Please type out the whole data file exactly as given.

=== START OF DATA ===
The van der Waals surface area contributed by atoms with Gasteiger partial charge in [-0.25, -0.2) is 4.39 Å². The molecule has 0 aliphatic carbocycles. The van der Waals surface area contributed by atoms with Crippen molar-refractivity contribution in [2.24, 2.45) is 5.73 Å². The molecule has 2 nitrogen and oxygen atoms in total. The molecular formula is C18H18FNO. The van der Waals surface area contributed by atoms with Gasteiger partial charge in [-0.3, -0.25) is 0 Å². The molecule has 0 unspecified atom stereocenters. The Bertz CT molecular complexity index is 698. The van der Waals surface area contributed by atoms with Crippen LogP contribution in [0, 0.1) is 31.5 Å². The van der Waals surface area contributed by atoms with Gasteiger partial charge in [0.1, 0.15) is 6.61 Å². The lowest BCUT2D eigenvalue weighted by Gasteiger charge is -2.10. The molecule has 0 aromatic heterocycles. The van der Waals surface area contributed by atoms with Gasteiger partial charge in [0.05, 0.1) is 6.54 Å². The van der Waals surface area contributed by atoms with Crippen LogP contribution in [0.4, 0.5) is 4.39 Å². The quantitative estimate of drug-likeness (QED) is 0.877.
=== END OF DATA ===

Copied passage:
The van der Waals surface area contributed by atoms with Gasteiger partial charge in [-0.25, -0.2) is 4.39 Å². The molecule has 0 aliphatic carbocycles. The van der Waals surface area contributed by atoms with Crippen molar-refractivity contribution in [2.24, 2.45) is 5.73 Å². The molecule has 2 nitrogen and oxygen atoms in total. The molecular formula is C18H18FNO. The van der Waals surface area contributed by atoms with Gasteiger partial charge in [-0.3, -0.25) is 0 Å². The molecule has 0 unspecified atom stereocenters. The Bertz CT molecular complexity index is 698. The van der Waals surface area contributed by atoms with Crippen LogP contribution in [0, 0.1) is 31.5 Å². The van der Waals surface area contributed by atoms with Gasteiger partial charge in [0.1, 0.15) is 6.61 Å². The lowest BCUT2D eigenvalue weighted by Gasteiger charge is -2.10. The molecule has 0 aromatic heterocycles. The van der Waals surface area contributed by atoms with Gasteiger partial charge in [0.05, 0.1) is 6.54 Å². The van der Waals surface area contributed by atoms with Crippen LogP contribution in [0.4, 0.5) is 4.39 Å². The quantitative estimate of drug-likeness (QED) is 0.877.